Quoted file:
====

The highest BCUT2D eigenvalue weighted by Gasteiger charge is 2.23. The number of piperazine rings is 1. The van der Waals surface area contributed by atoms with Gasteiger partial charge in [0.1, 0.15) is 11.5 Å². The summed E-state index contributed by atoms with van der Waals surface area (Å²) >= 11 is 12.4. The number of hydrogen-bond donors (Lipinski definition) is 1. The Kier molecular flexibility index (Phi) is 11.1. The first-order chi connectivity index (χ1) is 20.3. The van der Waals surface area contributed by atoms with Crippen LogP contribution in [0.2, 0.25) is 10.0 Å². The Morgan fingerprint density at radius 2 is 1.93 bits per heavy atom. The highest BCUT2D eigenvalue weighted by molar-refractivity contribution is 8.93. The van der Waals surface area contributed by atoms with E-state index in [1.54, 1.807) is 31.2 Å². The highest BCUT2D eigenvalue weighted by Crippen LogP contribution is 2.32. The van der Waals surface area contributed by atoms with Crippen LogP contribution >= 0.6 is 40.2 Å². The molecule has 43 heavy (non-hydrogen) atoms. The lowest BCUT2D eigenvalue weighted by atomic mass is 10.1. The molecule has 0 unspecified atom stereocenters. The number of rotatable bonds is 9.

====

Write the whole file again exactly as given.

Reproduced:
The highest BCUT2D eigenvalue weighted by Gasteiger charge is 2.23. The number of piperazine rings is 1. The van der Waals surface area contributed by atoms with Gasteiger partial charge in [0.1, 0.15) is 11.5 Å². The summed E-state index contributed by atoms with van der Waals surface area (Å²) >= 11 is 12.4. The number of hydrogen-bond donors (Lipinski definition) is 1. The Kier molecular flexibility index (Phi) is 11.1. The first-order chi connectivity index (χ1) is 20.3. The van der Waals surface area contributed by atoms with Crippen LogP contribution in [0.2, 0.25) is 10.0 Å². The Morgan fingerprint density at radius 2 is 1.93 bits per heavy atom. The highest BCUT2D eigenvalue weighted by molar-refractivity contribution is 8.93. The van der Waals surface area contributed by atoms with E-state index in [1.54, 1.807) is 31.2 Å². The highest BCUT2D eigenvalue weighted by Crippen LogP contribution is 2.32. The van der Waals surface area contributed by atoms with Crippen LogP contribution >= 0.6 is 40.2 Å². The molecule has 43 heavy (non-hydrogen) atoms. The lowest BCUT2D eigenvalue weighted by atomic mass is 10.1. The molecule has 0 unspecified atom stereocenters. The number of rotatable bonds is 9.